But with all that it has to offer, not everyone sees it as a boon. With more and more cryptocurrencies being released into the market, they have come under the scanner. And rightly so too, if you look closely you’ll find several Ponzi coins under the top 50 cryptocurrencies in the market. This scary prospect is why law enforcement agencies, tax authorities and governments are trying to understand them. They are also trying to piece together how they fit in existing regulations and legal frameworks.
The introduction of cryptocurrencies has brought about a paradigm shift in the financial world. This virtual money which is decentralized, self-sustained without any physical shape or form are not controlled by any singular entity. While it makes transactions simple and secure and faster, the lack of intermediaries like banks makes it cheaper too. No wonder it has caused such an uproar among the regulators!
But their decentralized nature and the ability to be used pseudonymously raises concerns over its usage in illegal activities. Those wishing to trade in illegal artifacts or fund terrorism have a lot to benefit from the decentralization and anonymity. Not only this, but it seems as if people can use it for money laundering and tax evasion schemes as well. This has got governments and authorities all over the world worried about this aspect of cryptocurrency trading.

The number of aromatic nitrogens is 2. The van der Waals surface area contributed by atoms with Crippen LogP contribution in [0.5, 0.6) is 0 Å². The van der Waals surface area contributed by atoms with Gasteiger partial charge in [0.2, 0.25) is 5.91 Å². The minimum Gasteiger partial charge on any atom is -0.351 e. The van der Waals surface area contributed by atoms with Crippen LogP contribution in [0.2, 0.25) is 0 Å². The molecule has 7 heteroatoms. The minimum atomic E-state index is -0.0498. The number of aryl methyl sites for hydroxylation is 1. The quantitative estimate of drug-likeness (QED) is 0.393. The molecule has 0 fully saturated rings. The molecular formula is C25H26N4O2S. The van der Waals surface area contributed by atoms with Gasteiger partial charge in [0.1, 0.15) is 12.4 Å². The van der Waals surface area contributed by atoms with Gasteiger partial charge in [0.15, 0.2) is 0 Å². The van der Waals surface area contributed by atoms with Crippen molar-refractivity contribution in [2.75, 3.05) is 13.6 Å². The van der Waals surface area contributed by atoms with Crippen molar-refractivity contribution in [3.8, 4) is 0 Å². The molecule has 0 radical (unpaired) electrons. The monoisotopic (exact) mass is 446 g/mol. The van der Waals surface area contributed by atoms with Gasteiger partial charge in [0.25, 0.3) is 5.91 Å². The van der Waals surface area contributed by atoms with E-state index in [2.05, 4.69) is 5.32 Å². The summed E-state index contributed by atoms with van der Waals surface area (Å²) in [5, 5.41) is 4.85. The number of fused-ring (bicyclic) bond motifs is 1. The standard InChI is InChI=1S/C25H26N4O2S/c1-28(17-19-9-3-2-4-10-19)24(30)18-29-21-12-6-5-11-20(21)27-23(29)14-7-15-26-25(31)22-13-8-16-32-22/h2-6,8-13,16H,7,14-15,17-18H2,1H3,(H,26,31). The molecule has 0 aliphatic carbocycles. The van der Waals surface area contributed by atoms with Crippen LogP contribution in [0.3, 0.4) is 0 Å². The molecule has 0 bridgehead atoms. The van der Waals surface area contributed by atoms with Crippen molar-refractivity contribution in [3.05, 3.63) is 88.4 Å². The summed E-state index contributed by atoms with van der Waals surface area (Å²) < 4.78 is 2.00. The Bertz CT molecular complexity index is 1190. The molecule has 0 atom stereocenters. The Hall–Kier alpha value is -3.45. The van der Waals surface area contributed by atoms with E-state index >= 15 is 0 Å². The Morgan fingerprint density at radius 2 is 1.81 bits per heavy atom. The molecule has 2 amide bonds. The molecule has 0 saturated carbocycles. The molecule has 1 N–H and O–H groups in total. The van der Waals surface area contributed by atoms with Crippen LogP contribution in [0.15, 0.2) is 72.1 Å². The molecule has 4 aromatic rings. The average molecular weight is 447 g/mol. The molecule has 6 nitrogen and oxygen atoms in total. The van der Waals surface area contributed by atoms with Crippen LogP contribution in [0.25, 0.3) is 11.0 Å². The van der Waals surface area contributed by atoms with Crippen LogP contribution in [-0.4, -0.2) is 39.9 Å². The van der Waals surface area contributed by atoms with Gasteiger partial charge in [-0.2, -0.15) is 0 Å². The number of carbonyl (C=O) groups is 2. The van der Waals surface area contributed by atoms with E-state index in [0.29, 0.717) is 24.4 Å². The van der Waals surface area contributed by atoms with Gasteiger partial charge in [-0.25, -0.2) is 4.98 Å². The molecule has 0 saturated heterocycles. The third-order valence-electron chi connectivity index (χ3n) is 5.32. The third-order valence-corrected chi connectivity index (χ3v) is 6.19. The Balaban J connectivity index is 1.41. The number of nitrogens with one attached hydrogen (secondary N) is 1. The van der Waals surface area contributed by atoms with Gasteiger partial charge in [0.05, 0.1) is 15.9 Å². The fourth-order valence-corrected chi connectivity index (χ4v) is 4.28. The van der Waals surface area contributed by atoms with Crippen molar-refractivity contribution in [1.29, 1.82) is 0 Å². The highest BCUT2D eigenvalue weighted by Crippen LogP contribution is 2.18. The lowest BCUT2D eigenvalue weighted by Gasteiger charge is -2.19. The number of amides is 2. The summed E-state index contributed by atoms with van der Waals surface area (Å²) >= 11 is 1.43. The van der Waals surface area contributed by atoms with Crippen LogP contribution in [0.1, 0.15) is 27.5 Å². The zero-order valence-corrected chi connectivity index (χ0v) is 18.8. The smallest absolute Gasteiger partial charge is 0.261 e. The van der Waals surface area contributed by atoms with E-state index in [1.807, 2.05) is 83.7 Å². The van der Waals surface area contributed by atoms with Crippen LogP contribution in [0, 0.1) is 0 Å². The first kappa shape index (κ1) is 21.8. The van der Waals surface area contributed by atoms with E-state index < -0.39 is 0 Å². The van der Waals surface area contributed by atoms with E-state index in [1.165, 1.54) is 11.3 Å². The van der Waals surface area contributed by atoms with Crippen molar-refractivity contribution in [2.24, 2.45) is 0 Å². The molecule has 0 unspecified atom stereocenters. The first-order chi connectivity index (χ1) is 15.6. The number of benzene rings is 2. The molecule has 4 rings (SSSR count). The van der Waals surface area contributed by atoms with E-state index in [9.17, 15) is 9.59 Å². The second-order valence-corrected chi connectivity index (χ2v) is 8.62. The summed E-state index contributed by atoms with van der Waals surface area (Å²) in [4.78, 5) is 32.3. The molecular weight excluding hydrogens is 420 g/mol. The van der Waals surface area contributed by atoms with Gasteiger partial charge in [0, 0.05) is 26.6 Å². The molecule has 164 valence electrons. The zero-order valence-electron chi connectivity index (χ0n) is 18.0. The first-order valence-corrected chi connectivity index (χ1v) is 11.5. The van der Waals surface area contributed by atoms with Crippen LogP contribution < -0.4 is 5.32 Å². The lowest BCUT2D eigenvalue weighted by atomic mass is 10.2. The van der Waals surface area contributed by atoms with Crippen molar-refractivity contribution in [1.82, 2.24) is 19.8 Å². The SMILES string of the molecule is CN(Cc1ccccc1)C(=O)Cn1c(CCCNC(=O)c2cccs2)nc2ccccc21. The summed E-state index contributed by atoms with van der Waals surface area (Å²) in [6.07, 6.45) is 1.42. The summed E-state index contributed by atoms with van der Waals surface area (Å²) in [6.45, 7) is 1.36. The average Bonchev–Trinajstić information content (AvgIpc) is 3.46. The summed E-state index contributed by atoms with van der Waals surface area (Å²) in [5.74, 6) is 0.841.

So, where is it illegal?
As a result, a lot of countries have differing opinions on the legality of cryptocurrencies and mostly Bitcoin. Almost every country is coming up with changes to existing laws and regulations for this new phenomenon.
- Currently, Algeria, Bangladesh, Bolivia, Ecuador, Nepal and Macedonia have banned Bitcoin and other digital currencies. By banned we mean using and trading with these cryptocurrencies.
- It is illegal to use cryptocurrencies as a payment tool in Indonesia and Vietnam.
- Countries like Canada, India and Thailand have a banking ban on buying and selling cryptocurrency. In India, the RBI issued a statement that cryptocurrency is not recognized as legal tender.
- Several other jurisdictions and nations haven’t declared the usage of cryptocurrencies illegal yet. But the laws and regulations varies from country to country.
This rich ecosystem of coins and tokens experience extreme volatility in the market. You should do your research before buying into any cryptocurrency or token. We do not endorse the buying of any coin or token. In the crypto market right now, a coin could gain 10 percent a day or even 100 percent at once. But it could just as well dip to nothing the next day.
Image from shutterstock
Join our telegram group.